The first full day at FutureMed began with a talk by famed futurist and Singularity University founder Ray Kurzweil. He video conferenced in from Boston to give his talk on creating a mind and repeated some of his insights into how the neocortex works, with multiple levels of pattern recognizers.
Daniel Kraft then returned to introduce the Chief Medical Information Officer at Kaiser Permanent, Dr. John Mattison, but preceded that with a retrospectively-hilarious Kaiser advertisement about the “Hospital of the Future” from the 1950s. While some of the innovations described in the video continue to be ideals, like integrated and coordinated healthcare teams, others such as allowing people to smoke “in comfort” while in the waiting room have clearly fallen out of fashion. Mattison then characteristically began his talk with a series of questions to understand the audience, after which he launched into a presentation filled with insights and predictions ranging from democratized health to the quantified self movement.
He was then followed by Stanford physician Christopher Longhurst, who gave a similar-though-updated presentation on his work on making electronic medical record systems more intelligent. He ended with the question:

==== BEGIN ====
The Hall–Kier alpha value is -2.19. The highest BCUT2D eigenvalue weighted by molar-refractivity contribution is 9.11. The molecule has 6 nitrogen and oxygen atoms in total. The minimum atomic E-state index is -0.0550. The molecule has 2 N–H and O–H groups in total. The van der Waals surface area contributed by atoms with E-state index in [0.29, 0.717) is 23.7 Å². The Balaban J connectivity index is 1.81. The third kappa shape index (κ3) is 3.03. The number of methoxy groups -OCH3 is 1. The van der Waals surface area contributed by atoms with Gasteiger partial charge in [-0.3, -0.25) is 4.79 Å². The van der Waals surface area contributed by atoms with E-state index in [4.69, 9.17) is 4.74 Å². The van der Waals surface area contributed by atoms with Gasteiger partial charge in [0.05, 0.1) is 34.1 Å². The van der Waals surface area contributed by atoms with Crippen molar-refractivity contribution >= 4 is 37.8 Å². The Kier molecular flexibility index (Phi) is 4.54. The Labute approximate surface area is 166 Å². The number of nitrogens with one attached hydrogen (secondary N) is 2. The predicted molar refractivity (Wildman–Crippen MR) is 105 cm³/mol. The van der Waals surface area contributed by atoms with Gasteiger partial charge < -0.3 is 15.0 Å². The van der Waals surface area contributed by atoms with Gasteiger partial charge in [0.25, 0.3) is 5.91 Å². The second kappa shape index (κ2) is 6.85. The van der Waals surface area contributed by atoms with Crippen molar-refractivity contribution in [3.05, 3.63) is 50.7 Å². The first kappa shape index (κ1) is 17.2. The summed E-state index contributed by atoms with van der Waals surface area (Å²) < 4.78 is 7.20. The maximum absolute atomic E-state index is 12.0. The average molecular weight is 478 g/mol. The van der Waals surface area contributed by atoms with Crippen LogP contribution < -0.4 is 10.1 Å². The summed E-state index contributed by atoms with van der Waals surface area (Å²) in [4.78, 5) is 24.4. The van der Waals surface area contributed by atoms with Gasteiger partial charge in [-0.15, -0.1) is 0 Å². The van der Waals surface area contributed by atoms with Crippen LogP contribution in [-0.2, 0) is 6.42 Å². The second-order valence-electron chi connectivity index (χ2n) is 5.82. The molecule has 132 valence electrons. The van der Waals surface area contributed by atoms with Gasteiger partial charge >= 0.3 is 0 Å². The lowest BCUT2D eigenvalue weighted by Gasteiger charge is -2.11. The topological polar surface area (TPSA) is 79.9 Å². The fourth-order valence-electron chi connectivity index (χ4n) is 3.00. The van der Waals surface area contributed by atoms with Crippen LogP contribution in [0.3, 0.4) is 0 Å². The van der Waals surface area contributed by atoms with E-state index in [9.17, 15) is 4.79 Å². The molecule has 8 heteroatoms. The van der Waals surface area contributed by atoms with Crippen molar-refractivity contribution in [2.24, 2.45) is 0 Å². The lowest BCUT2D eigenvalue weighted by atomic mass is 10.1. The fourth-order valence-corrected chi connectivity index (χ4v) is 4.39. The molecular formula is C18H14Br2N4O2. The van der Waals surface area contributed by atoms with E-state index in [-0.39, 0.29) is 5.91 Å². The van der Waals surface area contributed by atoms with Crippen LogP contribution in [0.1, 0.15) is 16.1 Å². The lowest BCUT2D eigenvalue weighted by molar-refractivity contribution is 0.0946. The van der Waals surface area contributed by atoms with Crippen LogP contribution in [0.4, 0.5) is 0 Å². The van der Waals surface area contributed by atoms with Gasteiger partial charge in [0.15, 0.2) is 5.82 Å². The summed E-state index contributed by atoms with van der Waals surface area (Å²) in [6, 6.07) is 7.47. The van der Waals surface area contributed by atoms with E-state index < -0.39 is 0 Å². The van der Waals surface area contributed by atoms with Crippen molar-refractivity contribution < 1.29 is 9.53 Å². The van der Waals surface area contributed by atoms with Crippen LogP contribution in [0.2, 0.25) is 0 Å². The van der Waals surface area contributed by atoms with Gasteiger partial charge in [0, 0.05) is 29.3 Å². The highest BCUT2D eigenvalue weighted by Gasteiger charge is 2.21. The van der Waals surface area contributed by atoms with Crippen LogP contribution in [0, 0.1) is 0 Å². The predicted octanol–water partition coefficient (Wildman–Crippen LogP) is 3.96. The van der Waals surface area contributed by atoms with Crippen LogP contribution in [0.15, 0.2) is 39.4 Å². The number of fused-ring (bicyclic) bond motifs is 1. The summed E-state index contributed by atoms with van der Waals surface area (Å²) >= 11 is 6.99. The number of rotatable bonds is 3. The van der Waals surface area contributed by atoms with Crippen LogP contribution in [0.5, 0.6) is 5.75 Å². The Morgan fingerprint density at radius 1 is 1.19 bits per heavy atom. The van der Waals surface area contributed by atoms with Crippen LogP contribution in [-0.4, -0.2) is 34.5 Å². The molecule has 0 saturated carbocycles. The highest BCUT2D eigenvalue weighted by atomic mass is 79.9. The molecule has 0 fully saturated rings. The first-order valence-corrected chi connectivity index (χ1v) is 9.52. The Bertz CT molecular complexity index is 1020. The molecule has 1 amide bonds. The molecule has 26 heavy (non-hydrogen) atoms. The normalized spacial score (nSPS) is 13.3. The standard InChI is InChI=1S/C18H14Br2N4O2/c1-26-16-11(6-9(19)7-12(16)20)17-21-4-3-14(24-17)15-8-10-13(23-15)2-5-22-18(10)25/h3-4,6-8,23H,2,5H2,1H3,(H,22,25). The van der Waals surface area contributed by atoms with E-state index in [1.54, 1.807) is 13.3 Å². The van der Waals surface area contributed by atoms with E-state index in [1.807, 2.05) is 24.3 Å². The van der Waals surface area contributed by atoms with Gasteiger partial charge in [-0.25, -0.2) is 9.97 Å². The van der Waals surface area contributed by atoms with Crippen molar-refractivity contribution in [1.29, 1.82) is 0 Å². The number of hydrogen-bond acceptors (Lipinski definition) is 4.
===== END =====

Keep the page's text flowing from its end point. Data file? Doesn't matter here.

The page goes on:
How do we ensure that the healthcare system learns from every patient, at every visit, every time? That’s how we move from evidence-based medicine to practice-based evidence.
Following Longhurst was Dr. Tracy Gaudet, the Director of Patient Centered Care and Clinical Transformation at the VA. Her talk, “A pivotal transformation for health care,” discussed why we need to be more proactive and patient-centered as opposed to reactive and disease-centric.
She made the interesting observation that the first step of a patient encounter is to elicit the chief complaint – meaning that we expect to only see patients when something is wrong, as opposed to trying to be more proactive.